The only thing that can save current Dodgers owner Frank McCourt is a high-dollar and stable new television contract — one that will bring financial security to a club buried in bankruptcy court.
Well aware of that fact and still craving an ownership change, Major League Baseball commissioner Bud Selig has made his most aggressive move yet, threatening to terminate the Dodgers from the league if McCourt does not sell the team. This according to Maury Brown, founder of The Biz of Baseball.
Selig would never actually go through with it. He’s not going to give the boot to a franchise with a cherished 128-year history and further alienate an already frustrated fanbase. But the threat of termination alone is sure to scare away any potential investors who might have helped McCourt climb his way back to respectability. And that includes television networks.
McCourt is planning a response, the language of which could turn ugly now that the 58-year-old divorcee has been backed into a corner. But what’s been apparent all along is now even more indubitable: McCourt is cooked. Fried. Roasted. Because the club he’s owned since 2004 is nothing without the league it’s part of, and landing a television deal is going to be near impossible for a team labeled — even falsely — as doomed.
Right-hander Gerrit Cole is set to take the mound for the Pirates on Opening Day, according to a team announcement on Saturday. It’s a spot that was most recently occupied by former Pirate Francisco Liriano, who made three consecutive Opening Day starts for the club before getting dealt to the Blue Jays last August.
The 26-year-old produced career-worst numbers during his fourth run with the Pirates in 2016, due in large part to bouts of inflammation in his right elbow. He finished the year with a 3.88 ERA, 2.8 BB/9 and 7.6 SO/9 over 116 innings before getting shut down in September to avoid further injury to his elbow. When healthy, however, Cole has been lights-out for the Pirates. Prior to his injury-laden campaign last year, he touted a career 3.07 ERA, 2.2 BB/9, 8.5 SO/9 and cumulative 10.2 fWAR from 2013 through 2015.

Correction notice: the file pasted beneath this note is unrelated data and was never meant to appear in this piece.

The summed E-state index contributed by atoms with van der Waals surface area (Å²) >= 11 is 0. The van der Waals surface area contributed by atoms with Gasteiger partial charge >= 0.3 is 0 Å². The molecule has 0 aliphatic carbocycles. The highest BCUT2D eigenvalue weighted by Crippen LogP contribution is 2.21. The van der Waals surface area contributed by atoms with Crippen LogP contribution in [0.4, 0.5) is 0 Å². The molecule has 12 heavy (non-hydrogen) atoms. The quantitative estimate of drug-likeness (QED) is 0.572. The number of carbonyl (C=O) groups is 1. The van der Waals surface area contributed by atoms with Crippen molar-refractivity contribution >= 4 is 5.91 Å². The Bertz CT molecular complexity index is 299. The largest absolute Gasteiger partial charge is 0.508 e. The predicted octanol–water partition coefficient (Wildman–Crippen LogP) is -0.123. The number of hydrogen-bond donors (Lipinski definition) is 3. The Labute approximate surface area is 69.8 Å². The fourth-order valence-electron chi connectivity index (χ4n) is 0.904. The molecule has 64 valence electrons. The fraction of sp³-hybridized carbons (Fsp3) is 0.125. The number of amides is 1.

Cole will go toe-to-toe with the Red Sox during Boston’s home opener on Monday, April 3. Right-hander Jameson Taillon is scheduled to make the second start of the year, while fellow righty Ivan Nova will cover the Pirates’ home opener against the Braves on April 7. The Pirates’ third and fifth starters have yet to be announced.
Cubs’ manager Joe Maddon hasn’t selected a fifth starter for his 2017 rotation yet, but told reporters that he could envision left-handers Brett Anderson and Mike Montgomery sharing the spot throughout the year. Neither pitcher was stretched out to the full 200-inning threshold last year, Maddon added, and suggested that the two could alternate innings out of the rotation and bullpen as needed (via MLB.com’s Carrie Muskat).
Anderson, 29, was acquired by the Cubs in January on a $3.5 million deal. He’s coming off a rough 2016, during which he underwent back surgery and missed all but 11 1/3 innings of his last season with the Dodgers. His last full, healthy year in the majors yielded a 3.69 ERA, 2.3 BB/9 and 5.8 SO/9 over 180 1/3 innings with Los Angeles in 2015.
Montgomery, meanwhile, is vying for a rotation spot after pitching almost exclusively from the bullpen during the second half of the Cubs’ 2016 run. The 27-year-old lefty put up a 2.82 ERA, 4.7 BB/9 and 8.9 SO/9 over 38 1/3 innings for Chicago last year, returning in the postseason to post a 3.14 ERA during the Cubs’ championship finish.
Maddon also mentioned the possibility of throwing a sixth starter into the mix, which would help prevent his other starters from getting overworked too early in the year. Either way, Anderson and Montgomery are expected to get a lot of looks early in spring training as rotation spots are finalized in the weeks leading up to Opening Day.